On September 22, 2018, the U.S. Department of Homeland Security (“DHS”), announced a proposed rule that would deny green cards to almost all immigrants who accept public benefits while in the United States. The public will have 60 days to provide comments on the proposed rule. After the sixty day comment period is over, the final rule will be published, and will go into effect 60 days later.
Starting with the Immigration Act of 1882, the United States has had a policy of denying green cards to potential immigrants who are likely to become “public charges”. Under current law (INA § 212(a)(4)), any immigrant who is “likely at any time to become a public charge”, is inadmissible to the United States. In determining whether an individual is likely to become a public charge, USCIS and the U.S. Department of State, are supposed to examine the potential immigrant’s: (1) age; (2) health; (3) family status; (4) assets, resources, and financial status; and (5) education and skills.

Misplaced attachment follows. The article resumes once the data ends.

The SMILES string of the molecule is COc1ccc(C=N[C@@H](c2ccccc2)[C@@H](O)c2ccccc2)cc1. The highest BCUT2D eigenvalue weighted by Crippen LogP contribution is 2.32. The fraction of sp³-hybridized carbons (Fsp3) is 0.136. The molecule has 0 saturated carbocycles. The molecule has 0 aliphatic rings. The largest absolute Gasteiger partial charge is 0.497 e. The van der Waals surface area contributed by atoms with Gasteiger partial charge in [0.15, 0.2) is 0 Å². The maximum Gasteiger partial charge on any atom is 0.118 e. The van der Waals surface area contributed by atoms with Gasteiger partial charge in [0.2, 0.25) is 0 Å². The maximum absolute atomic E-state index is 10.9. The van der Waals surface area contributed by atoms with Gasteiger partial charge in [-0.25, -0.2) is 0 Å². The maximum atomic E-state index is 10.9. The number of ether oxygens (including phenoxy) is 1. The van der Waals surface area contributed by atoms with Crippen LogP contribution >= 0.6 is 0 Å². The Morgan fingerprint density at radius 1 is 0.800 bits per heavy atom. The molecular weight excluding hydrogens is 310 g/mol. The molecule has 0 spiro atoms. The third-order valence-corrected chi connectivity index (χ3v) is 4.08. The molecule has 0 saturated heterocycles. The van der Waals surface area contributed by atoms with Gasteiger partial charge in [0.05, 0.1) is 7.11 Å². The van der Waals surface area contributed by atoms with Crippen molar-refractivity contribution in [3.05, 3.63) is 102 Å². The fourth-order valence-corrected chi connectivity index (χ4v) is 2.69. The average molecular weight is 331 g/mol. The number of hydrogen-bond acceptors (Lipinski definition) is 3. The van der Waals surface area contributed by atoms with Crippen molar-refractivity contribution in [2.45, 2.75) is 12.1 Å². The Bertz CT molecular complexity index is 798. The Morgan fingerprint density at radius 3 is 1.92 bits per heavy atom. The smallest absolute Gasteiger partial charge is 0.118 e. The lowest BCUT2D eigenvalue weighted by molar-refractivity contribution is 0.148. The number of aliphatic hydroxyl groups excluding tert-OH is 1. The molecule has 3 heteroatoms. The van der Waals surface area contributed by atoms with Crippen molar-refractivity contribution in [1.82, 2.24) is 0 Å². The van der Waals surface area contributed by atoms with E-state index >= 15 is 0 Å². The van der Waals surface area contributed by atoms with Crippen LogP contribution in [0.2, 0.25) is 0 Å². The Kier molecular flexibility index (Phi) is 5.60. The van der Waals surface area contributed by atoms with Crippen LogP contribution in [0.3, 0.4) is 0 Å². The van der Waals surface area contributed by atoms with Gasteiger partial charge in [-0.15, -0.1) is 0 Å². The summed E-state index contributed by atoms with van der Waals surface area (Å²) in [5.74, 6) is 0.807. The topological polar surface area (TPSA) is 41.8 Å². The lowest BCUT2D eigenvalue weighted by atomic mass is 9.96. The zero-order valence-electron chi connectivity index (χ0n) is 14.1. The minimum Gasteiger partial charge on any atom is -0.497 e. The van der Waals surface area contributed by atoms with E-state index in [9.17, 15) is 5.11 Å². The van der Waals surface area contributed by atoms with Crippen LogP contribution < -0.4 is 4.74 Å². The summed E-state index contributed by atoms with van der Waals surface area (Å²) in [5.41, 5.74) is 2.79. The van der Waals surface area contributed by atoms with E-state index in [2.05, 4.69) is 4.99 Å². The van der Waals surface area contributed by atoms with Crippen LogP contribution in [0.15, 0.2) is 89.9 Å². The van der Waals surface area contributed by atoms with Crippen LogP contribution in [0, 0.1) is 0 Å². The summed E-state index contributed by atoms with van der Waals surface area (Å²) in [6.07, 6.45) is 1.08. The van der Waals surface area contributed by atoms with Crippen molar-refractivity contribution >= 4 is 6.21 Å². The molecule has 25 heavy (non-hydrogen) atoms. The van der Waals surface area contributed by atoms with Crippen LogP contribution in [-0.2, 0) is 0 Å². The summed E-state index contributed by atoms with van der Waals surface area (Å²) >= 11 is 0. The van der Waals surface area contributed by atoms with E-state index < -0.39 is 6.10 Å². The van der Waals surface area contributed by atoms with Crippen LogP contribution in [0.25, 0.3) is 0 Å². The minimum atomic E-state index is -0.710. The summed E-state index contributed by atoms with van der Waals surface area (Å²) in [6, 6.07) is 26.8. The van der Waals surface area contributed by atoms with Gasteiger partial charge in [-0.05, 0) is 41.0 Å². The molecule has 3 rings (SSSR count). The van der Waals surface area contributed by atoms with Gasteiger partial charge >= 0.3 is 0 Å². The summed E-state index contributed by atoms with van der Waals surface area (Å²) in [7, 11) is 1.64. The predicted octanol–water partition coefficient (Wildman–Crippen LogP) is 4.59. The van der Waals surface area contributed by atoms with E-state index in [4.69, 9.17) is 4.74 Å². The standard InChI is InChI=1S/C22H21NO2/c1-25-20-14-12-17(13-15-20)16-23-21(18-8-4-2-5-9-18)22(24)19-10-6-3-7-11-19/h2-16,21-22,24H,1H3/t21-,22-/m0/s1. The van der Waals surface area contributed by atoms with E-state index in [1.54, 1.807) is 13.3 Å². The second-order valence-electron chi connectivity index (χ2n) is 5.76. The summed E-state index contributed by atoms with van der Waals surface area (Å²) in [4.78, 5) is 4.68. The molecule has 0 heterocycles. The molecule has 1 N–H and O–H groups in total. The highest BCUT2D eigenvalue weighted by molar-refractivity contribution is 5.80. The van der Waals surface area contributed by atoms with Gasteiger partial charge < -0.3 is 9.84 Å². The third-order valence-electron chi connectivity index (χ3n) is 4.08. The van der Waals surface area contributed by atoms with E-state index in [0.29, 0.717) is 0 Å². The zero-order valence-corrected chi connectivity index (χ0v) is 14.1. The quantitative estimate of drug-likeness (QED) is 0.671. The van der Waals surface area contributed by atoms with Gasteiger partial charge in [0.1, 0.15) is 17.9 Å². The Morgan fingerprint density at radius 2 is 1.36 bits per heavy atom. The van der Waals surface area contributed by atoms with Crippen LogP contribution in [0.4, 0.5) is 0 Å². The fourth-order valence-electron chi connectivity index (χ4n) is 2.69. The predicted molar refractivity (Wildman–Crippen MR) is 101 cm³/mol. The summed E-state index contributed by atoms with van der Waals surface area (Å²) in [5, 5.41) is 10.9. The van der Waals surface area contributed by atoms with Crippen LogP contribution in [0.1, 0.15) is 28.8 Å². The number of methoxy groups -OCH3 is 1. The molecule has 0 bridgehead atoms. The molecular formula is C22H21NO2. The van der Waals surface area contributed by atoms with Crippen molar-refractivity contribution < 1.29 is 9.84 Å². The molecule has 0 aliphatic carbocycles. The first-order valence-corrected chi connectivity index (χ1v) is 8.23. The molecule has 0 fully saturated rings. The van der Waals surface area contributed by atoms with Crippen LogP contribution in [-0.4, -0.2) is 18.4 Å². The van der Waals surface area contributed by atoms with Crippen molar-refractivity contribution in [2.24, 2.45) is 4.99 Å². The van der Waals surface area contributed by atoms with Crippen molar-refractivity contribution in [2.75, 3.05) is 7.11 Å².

Under the current rule dating back to 1999, immigrants who rely on certain public benefits are automatically deemed to be public charges, and therefore, inadmissible to the United States. Individuals are deemed to be public charges if two things are met. First, individuals must accept cash public benefits such as welfare. Under the current rule, public benefits that are not cash benefits such as food stamps and Medicare, do not make an individual inadmissible to the the United States. Second, the cash benefits an immigrant receives must account for 50% or more of the immigrant’s total income for the individual to be considered a public charge.